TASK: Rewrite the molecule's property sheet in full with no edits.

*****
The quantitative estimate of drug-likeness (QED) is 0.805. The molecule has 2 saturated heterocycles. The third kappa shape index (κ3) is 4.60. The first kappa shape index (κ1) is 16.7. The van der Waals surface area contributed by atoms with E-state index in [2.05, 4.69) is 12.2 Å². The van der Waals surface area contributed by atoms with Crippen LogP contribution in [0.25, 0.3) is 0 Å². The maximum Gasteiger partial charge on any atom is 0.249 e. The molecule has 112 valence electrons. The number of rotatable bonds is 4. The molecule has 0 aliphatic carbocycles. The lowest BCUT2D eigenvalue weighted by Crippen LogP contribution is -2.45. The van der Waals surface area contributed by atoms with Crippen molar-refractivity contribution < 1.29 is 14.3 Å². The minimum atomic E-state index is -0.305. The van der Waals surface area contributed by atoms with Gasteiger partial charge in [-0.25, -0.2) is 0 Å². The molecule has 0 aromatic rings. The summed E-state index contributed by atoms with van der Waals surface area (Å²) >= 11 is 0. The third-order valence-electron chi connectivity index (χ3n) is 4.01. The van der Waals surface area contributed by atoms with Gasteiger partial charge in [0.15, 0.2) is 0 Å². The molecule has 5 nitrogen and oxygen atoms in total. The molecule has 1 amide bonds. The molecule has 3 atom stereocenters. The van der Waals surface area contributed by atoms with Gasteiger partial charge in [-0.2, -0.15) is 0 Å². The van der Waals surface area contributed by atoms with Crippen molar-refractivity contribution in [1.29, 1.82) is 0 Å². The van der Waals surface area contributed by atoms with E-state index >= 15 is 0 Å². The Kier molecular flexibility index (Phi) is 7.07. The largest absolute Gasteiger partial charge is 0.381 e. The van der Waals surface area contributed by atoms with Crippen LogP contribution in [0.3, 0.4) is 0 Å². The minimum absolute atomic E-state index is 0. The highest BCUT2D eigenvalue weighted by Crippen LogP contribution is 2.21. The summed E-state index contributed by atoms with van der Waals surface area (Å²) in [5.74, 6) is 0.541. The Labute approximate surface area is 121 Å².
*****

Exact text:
The quantitative estimate of drug-likeness (QED) is 0.805. The molecule has 2 saturated heterocycles. The third kappa shape index (κ3) is 4.60. The first kappa shape index (κ1) is 16.7. The van der Waals surface area contributed by atoms with E-state index in [2.05, 4.69) is 12.2 Å². The van der Waals surface area contributed by atoms with Crippen LogP contribution in [0.25, 0.3) is 0 Å². The maximum Gasteiger partial charge on any atom is 0.249 e. The molecule has 112 valence electrons. The number of rotatable bonds is 4. The molecule has 0 aliphatic carbocycles. The lowest BCUT2D eigenvalue weighted by Crippen LogP contribution is -2.45. The van der Waals surface area contributed by atoms with Crippen molar-refractivity contribution < 1.29 is 14.3 Å². The minimum atomic E-state index is -0.305. The van der Waals surface area contributed by atoms with Gasteiger partial charge in [-0.25, -0.2) is 0 Å². The molecule has 0 aromatic rings. The summed E-state index contributed by atoms with van der Waals surface area (Å²) >= 11 is 0. The third-order valence-electron chi connectivity index (χ3n) is 4.01. The van der Waals surface area contributed by atoms with Gasteiger partial charge in [0.15, 0.2) is 0 Å². The molecule has 5 nitrogen and oxygen atoms in total. The molecule has 1 amide bonds. The molecule has 3 atom stereocenters. The van der Waals surface area contributed by atoms with Gasteiger partial charge in [-0.2, -0.15) is 0 Å². The van der Waals surface area contributed by atoms with Crippen molar-refractivity contribution in [1.29, 1.82) is 0 Å². The van der Waals surface area contributed by atoms with E-state index >= 15 is 0 Å². The Kier molecular flexibility index (Phi) is 7.07. The largest absolute Gasteiger partial charge is 0.381 e. The van der Waals surface area contributed by atoms with Crippen LogP contribution in [0.3, 0.4) is 0 Å². The minimum absolute atomic E-state index is 0. The highest BCUT2D eigenvalue weighted by Crippen LogP contribution is 2.21. The summed E-state index contributed by atoms with van der Waals surface area (Å²) in [5.74, 6) is 0.541. The Labute approximate surface area is 121 Å².